A recent trip to 7-Eleven found sexy magazines displayed at the checkout counter. The cover of the April Maxim showed a topless woman barely covering her breasts with her arms, and a headline that read, "Best Sex Ever!" Several other magazine covers showed similar cleavage and racy headlines. The store manager, who asked not to be named because of corporate policy, said he has received only one complaint in the past year.

Similar magazines were on sale at a drug store, where zesty covers on fitness, automobile, and men's magazines were displayed at eye level to an average adolescent. Britney Spears, pop culture's most overtly sexual virgin, was featured on two covers, although in surprisingly chaste poses. However, Men's Workout showed a male model wearing nothing but briefs and using a fist to only partially hide an obvious bulge. Raw, a wrestling magazine, showed a nude woman whose private parts were obscured only by two pieces of broken tabletops, held in place by two burly wrestlers.

At the supermarket, more of the same magazines were displayed on an aisle rack and at checkout counters. Claudia Cavazos, 27, was shopping with her two daughters, one of whom is 5 and inquisitive about the carnal nature of magazines and television. Magazine covers are risqué, but not worth complaining about, Cavazos said. "For a community store like this, that's not appropriate, but I'm a real laid-back person," she said. "If my daughter is looking at them, I say, 'Don't look.' But if I don't have it in my house, it doesn't bother me. You teach your kids at home what's right and what's not. Of course, if you asked my mother, she'd say ban them all."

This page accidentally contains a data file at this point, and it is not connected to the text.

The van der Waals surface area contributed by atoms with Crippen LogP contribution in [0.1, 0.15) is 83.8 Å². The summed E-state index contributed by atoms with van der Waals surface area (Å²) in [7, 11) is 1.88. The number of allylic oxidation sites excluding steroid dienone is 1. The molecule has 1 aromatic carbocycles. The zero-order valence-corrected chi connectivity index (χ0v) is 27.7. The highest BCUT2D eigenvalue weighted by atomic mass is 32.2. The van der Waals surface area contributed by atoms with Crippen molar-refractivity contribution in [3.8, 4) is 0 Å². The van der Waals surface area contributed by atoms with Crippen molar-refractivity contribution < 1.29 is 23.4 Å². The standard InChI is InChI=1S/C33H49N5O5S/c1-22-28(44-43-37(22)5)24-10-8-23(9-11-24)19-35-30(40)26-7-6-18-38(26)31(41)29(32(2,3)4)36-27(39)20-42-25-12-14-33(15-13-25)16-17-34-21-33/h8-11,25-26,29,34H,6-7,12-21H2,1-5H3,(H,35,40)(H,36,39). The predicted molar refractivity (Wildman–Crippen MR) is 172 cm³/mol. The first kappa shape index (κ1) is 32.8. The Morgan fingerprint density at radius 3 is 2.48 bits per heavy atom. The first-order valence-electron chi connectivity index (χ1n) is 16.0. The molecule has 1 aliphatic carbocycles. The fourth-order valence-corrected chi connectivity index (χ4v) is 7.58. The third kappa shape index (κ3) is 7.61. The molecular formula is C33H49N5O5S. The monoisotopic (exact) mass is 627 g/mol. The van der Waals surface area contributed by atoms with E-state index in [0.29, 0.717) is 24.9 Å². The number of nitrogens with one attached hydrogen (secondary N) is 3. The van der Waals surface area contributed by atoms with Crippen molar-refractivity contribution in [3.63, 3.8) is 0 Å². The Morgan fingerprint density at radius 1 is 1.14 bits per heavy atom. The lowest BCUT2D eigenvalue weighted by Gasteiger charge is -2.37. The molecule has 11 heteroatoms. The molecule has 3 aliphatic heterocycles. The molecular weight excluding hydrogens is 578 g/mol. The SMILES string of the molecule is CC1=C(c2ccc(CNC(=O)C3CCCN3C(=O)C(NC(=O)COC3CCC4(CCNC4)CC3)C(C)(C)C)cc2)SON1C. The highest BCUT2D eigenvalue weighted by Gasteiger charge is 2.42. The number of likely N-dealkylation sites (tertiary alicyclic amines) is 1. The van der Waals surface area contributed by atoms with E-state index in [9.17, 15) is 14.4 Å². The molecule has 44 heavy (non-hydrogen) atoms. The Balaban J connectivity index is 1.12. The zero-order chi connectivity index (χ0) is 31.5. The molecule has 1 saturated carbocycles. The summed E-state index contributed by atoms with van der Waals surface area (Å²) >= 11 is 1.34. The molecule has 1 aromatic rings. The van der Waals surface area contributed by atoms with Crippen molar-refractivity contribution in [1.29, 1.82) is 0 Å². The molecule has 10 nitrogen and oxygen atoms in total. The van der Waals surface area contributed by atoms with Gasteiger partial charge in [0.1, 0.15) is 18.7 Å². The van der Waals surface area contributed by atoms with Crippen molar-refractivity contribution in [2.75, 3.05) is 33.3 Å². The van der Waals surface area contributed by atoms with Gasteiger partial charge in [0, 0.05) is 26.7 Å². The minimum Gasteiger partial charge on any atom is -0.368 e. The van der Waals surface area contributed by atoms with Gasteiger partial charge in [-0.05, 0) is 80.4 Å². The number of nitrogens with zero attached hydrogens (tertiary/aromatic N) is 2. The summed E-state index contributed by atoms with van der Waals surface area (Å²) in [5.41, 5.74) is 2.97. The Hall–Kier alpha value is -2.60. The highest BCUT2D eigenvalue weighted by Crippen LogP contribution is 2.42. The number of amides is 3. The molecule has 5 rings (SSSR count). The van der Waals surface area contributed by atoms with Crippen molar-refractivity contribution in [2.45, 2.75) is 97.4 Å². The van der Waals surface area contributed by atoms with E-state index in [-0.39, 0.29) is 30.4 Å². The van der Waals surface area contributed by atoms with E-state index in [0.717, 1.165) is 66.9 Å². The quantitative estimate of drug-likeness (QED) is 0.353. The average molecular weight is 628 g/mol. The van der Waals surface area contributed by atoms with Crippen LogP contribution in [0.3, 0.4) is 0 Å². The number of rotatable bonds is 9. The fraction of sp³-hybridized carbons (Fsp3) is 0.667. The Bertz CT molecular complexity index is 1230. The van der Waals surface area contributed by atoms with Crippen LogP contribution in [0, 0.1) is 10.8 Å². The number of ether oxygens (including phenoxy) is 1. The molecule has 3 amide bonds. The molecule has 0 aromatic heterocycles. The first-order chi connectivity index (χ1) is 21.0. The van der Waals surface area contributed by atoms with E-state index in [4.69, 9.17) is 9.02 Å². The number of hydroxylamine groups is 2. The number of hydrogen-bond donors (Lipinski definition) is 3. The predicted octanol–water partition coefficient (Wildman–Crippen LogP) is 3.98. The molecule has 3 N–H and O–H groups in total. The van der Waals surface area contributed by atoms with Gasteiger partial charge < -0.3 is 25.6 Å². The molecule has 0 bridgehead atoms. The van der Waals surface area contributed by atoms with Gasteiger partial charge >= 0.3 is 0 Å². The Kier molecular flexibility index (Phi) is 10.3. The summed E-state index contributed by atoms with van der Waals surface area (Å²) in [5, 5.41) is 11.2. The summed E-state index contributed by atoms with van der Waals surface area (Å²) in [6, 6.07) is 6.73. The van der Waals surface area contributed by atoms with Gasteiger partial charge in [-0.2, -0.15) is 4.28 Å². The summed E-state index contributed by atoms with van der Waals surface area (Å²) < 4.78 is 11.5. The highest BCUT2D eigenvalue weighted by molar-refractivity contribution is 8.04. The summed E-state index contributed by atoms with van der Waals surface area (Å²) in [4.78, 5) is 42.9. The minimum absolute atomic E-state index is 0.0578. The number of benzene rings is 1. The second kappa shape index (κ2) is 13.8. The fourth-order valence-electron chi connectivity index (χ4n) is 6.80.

My mother might also say ban them all, but I don't want to put words in her mouth. s"They offend me like pornography does," she said. "It's just this deep-seated feeling about what's right and what's wrong, and that's wrong. It's making sex something dirty, or something like, 'OK, do we go to the movie tonight, or do we go to Bass Hall, or do we go somewhere and have sex?' It's like sex is entertainment. That's not the way I personally view sex."

She considers the Weekly's news content meaningful but said quality articles are tainted by inclusion along with tawdry ads. "It discredits your newspaper as far as being legitimate journalism," she said. "I would like to be proud of you, and you write some good articles, but that's been a problem for me since the beginning."

The items that bothered her most were personal ads and Savage Love, a question-and-answer column that delved into the deepest recesses of sexual curiosity. Savage Love offended many readers, prompted complaints, and got the Weekly yanked from distribution sites. Newquist stopped printing the column when he assumed control. Mom was unaware that the column and personal ads had been ousted. Knowing they're gone, she admitted feeling better about the Weekly. Dump the adult ads, she said, and respectability is within reach.

Sorry, Mom. Those who work at alternative newspapers hope they will never become conventional -- at least in their willingness to provide in-your-face journalism -- even if they've made baby-steps in that direction. In fact, I sort of miss Savage Love. Oh well, if I need a porn fix, I'll go stand in the grocery store check-out line.

Jeff Prince is a staff writer at FW Weekly.